One thing I've noticed is that the crashes seem to occur only in the first ~20 minutes after booting up for the first time. It'll crash a few times and then run fine for the rest of the day. Not sure what to make of that.
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Re: The PC-building/hardware knowledge thread
« Reply #619 on: 23 Nov 2018, 08:28 »

Who's fool enough to help an out-of-date half-Luddite knock the years of rust off to figure out component upgrades?

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Re: The PC-building/hardware knowledge thread
« Reply #620 on: 23 Nov 2018, 08:51 »

I'm slowly re-acquainting myself with things, but hardware was never my jam.

I'm working on a gaming machine the old owner had a cheap go-between put together years ago. I've fixed it up and scavenged it a little bit since I got it a while back, and it mostly works fine for what I do, but I am reaching the point where I'd like to see if I can get a bit more into it.

CPU seems to be an AMD FX 6100
GPU an Nvidia GeForce GTX 560

I figure there's room for improvement here, since release dates seem to be about 2011 for this stuff :x

right now (slooooowly) looking through the specs of a GeForce GTX 1050 Ti, determining if it'll fit (probably) and if I have to change out anything to make it more or less work (maybe not). But that's only because of a recommendation someone else made to an acquaintance, not because I actually know that it's worth my time.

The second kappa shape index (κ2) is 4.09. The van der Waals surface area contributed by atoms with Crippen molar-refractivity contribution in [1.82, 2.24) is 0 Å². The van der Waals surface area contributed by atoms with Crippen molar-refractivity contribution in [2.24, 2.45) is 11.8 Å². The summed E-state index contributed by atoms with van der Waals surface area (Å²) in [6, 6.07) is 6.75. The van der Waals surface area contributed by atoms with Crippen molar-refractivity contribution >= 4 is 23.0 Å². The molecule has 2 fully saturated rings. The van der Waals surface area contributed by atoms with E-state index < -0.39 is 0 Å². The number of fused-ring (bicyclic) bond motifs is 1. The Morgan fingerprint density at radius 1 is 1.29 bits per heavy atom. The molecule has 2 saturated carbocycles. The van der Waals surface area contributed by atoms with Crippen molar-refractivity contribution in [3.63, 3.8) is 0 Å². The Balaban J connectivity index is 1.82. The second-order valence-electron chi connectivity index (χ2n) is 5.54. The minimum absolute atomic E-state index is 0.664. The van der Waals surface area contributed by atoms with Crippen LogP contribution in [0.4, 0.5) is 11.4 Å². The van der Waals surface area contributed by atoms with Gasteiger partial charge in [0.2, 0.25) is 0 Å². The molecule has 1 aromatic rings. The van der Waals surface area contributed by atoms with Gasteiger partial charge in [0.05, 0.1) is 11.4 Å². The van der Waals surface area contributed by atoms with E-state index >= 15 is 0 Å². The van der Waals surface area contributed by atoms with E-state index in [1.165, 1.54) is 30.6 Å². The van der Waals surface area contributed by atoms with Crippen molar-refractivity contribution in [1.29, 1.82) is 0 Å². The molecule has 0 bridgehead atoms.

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Re: The PC-building/hardware knowledge thread
« Reply #621 on: 23 Nov 2018, 08:55 »

oh and understand i'm just trying to evaluate, i'm not buying right now. i'm trying to put together the hows and whys and some concrete whats to anchor my brain to, so i can see what i need to work towards and what I need to look at if i ever get the money together and have to re-evaluate again

Case

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Re: The PC-building/hardware knowledge thread
« Reply #622 on: Today at 14:35 »

Need help with narrowing down a bad POST bootloop error:

Mobo: MSI Z87-g45 (https://de.msi.com/pdf/presale/Z87-G45-GAMING)
CPU:  i7 4770k
Ram: 2 x Kingston HyperX DDR3 8Gb 1866 CL10 (NEW!)
          2 x SomeOldShit DDR3 4Gb 1066 CL9

I tested just (! ) the board + CPU + RAM outside the case on antistatic surface (Yes, also tested one DIMM in all four slots) - always the same error:
Board spools up (CPU Fan, LEDs etc), three beeps, restart after 10secs, three beeps, stays running. 
 When graphics card is connected, monitor gets no signal, so DON'T TELL ME TO FIDDLE IN THE BIOS, I DON'T EVEN GET TO THE DAMN BIOS!

According to http://www.bioscentral.com/beepcodes/amibeep.ht, three beeps is "memory failure has occurred in the first 64K of RAM.  The RAM IC is probably bad "

I already reset the CMOS three different ways (external button, shorting jumper, manually removing battery).


Since I tested with the old RAM as well as the brand-new ones, it's probably either the mainboard, or the CPU. How do I decide that? I'm a bit confused by the 'first 64K of ram' stuff - is that definitely meant to refer to the ram on the DIMMs (rather a problem with the mobo, or the slots), or could that also refer to the on board-cache of the CPU?


Help would be much appreciated, as with every successive new purchase of old tech, I also lock myself further into old tech - like the DDR3 DIMMs already set me back 100€, but the real kicker is that the Intel  Z87  chipset is pretty much the pinnacle for lga1150 boards (which in turn is the last step before switching to DDR4) , even the used ones are traded at close to 100€, and I can't find any newly manufactured ones. The only affordable mint lga 1150 boards are crappy H81 or B85 shit - I don't intend to pay 70€ for crap that my old board outclassed in 2014...
« Last Edit: Today at 14:50 by Case »